Decades of hard work, sacrifice, and intense focus all come down to one moment. ONE moment that ends in either joyful celebration or heartbreakingly devastating defeat.

And if you’re anything like me, this extreme example is precisely why the advice to niche down falls on deaf ears. I don’t argue the fact that intense focus yields extraordinary results.

It’s the other half of the equation, or the loss of everything else at the expense of that ONE thing, that scares me.

This post may contain affiliate links, and as an affiliate of Amazon, I may receive a commission at no extra cost to you if you purchase through a link. Please see my full disclosure for further information.

A Tale of Multiple Interests

I’ve always had an array of potentially all-consuming interests. As an example, my full-time gig is as a nurse practitioner, but I also have a fine arts degree in music.

I started this blog to indulge my love of writing and personal development, but I also moonlight as an organist in a few local churches. And let’s not forget my fascination for anything involving horses but especially the art of dressage.

One could argue that perhaps I put a little too much stock in that old saying, “Don’t put all your eggs in one basket.”

I thrive on variety.

But at times, it feels like I can’t move ahead in anything because my focus is so broad. And to make things even murkier, throw a husband, 3 kids, and the weight of maintaining a house in the mix.

It’s not an exaggeration to say that some days feel like slogging through a lake of molasses in January.

I’ll be the first to admit that the sludge is my own doing through a failure to pare anything down. And my resolve to excel in various fields has only been spurred on by works like Range: Why Generalists Triumph in a Specialized World.

But sometimes, the chaos of chasing so many dreams drags you down. It causes you to look around for an alternate perspective. ONE perspective to fit all those individual puzzle pieces into a cohesive picture.

I found such a perspective in The ONE Thing by Gary Keller.

Success Comes from Subtraction Rather Than Addition

“Extraordinary results are directly determined by how narrow you can make your focus.”

Gary Keller

The ONE Thing is a book that frequents top 10 personal development lists. It’s mentioned over and over by self-help gurus.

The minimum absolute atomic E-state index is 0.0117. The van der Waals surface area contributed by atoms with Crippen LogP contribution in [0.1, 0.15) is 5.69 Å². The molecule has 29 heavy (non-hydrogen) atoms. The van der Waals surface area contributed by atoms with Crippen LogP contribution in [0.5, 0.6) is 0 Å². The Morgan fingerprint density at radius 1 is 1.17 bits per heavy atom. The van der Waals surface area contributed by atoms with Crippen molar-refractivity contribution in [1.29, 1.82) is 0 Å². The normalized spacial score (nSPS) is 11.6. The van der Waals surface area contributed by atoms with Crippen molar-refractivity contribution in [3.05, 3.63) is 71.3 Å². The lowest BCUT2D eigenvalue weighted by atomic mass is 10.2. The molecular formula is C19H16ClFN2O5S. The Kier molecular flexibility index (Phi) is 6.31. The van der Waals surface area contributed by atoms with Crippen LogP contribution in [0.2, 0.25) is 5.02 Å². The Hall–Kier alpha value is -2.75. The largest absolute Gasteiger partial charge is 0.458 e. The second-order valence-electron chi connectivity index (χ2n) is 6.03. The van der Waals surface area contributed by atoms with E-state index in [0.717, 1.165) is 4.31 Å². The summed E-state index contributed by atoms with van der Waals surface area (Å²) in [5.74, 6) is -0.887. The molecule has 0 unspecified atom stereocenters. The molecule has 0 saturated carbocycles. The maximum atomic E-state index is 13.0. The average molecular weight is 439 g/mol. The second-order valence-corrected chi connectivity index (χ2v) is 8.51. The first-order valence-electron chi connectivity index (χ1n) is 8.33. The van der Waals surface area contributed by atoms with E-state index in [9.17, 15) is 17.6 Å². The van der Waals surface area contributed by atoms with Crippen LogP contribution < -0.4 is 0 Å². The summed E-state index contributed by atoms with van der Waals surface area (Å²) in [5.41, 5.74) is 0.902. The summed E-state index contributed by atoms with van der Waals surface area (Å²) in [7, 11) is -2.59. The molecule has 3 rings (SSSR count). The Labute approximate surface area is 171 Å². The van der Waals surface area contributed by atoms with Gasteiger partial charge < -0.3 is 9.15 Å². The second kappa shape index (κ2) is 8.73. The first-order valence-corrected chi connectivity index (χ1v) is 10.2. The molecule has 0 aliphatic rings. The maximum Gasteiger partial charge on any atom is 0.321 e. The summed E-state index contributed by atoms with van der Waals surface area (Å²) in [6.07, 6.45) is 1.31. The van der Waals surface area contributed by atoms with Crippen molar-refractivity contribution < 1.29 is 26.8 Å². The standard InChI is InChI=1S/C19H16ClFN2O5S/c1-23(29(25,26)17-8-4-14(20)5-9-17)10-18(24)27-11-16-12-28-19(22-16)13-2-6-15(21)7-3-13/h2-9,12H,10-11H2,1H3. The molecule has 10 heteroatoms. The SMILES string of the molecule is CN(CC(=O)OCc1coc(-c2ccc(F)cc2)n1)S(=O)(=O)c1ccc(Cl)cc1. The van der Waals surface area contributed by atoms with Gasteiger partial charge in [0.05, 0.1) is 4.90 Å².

The book is written by Gary Keller, founder of the largest real estate company in the world. An internet search reveals his net worth of around $35 million.

Keller describes his success as partially attributable to figuring out the ONE thing that makes everything else easier. And once you figure out that ONE thing, everything else falls into place.

Success, therefore, comes from weeding out the excess rather than taking more on. It’s a simple matter of subtraction rather than addition.

And the concept of doing less is a refreshing one in a culture constantly preaching the philosophy of doing more.

There is No Such Thing as Multitasking

Did you know that multitasking is a myth? It’s physically impossible for your brain to process two conscious thoughts at once effectively.

To prove my point, try this little experiment. In your head, add up 546 and 376 at the same time you spell OUTSTANDING aloud.

Did you do it? If so, you might have superpowers!

But if you weren’t successful, take heart. You’re human! Our brains aren’t designed to consciously perform multiple functions simultaneously.

There are tasks that your brain has learned to automate, such as walking and chewing gum. But neither job typically requires deep thought.

True success, however, comes from the type of sustained focus that can only be achieved by blocking out all distractions. Regardless of your end goal, breaking each step into pieces and focusing solely on the tiny action steps is crucial.

Mastery is More of a Journey

“Only one who devotes himself to a cause with his whole strength and soul can be a true master. For this reason, mastery demands all of a person.”

Albert Einstein

Do you know the one thing that the most successful people in the world all have in common?

They never give up. No matter what life throws in their way. They keep moving forward towards their ultimate goal of mastery.

Successful people realize that success isn’t about a destination. It’s a journey.

Success means showing up day after day. It means putting in the work even when it’s unattractive, demanding, or boring.

It also means blocking out all else to become truly great at their ONE thing. Sometimes that means permanently shelving other passions or interests for the sake of moving forward in one specific area.

At other times, success means scaling back on other interests for a season to clear space for that ONE thing which will then make everything else easier.